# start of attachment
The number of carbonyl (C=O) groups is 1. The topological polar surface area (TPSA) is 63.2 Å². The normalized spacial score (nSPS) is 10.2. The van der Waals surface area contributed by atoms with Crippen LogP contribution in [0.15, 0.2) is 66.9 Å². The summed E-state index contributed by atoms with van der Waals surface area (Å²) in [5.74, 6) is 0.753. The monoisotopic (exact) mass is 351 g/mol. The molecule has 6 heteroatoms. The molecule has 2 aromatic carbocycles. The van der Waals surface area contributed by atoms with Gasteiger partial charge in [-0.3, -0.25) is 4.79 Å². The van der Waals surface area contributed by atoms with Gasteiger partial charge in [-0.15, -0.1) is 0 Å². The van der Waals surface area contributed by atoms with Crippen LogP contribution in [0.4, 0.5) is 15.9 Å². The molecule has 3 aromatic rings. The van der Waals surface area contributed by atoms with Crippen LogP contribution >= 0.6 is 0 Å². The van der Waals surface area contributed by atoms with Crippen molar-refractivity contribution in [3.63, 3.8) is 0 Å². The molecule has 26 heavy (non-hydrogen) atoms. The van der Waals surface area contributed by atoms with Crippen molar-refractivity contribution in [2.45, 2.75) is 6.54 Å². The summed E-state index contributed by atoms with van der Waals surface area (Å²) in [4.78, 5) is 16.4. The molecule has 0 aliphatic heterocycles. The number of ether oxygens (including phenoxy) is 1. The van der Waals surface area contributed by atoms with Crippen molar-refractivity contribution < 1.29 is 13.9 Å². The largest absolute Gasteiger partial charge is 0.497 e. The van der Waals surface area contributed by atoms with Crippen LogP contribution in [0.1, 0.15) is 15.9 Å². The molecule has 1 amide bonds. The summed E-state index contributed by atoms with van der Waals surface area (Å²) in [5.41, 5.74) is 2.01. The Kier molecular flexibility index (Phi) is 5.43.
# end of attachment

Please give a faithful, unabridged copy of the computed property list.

The number of carbonyl (C=O) groups is 1. The topological polar surface area (TPSA) is 63.2 Å². The normalized spacial score (nSPS) is 10.2. The van der Waals surface area contributed by atoms with Crippen LogP contribution in [0.15, 0.2) is 66.9 Å². The summed E-state index contributed by atoms with van der Waals surface area (Å²) in [5.74, 6) is 0.753. The monoisotopic (exact) mass is 351 g/mol. The molecule has 6 heteroatoms. The molecule has 2 aromatic carbocycles. The van der Waals surface area contributed by atoms with Gasteiger partial charge in [-0.3, -0.25) is 4.79 Å². The van der Waals surface area contributed by atoms with Gasteiger partial charge in [-0.15, -0.1) is 0 Å². The van der Waals surface area contributed by atoms with Crippen LogP contribution in [0.4, 0.5) is 15.9 Å². The molecule has 3 aromatic rings. The van der Waals surface area contributed by atoms with Crippen LogP contribution >= 0.6 is 0 Å². The van der Waals surface area contributed by atoms with Crippen molar-refractivity contribution in [3.63, 3.8) is 0 Å². The molecule has 26 heavy (non-hydrogen) atoms. The van der Waals surface area contributed by atoms with Crippen molar-refractivity contribution in [2.45, 2.75) is 6.54 Å². The summed E-state index contributed by atoms with van der Waals surface area (Å²) in [4.78, 5) is 16.4. The molecule has 0 aliphatic heterocycles. The number of ether oxygens (including phenoxy) is 1. The van der Waals surface area contributed by atoms with Crippen molar-refractivity contribution < 1.29 is 13.9 Å². The largest absolute Gasteiger partial charge is 0.497 e. The van der Waals surface area contributed by atoms with Crippen LogP contribution in [0.1, 0.15) is 15.9 Å². The molecule has 1 amide bonds. The summed E-state index contributed by atoms with van der Waals surface area (Å²) in [5.41, 5.74) is 2.01. The Kier molecular flexibility index (Phi) is 5.43.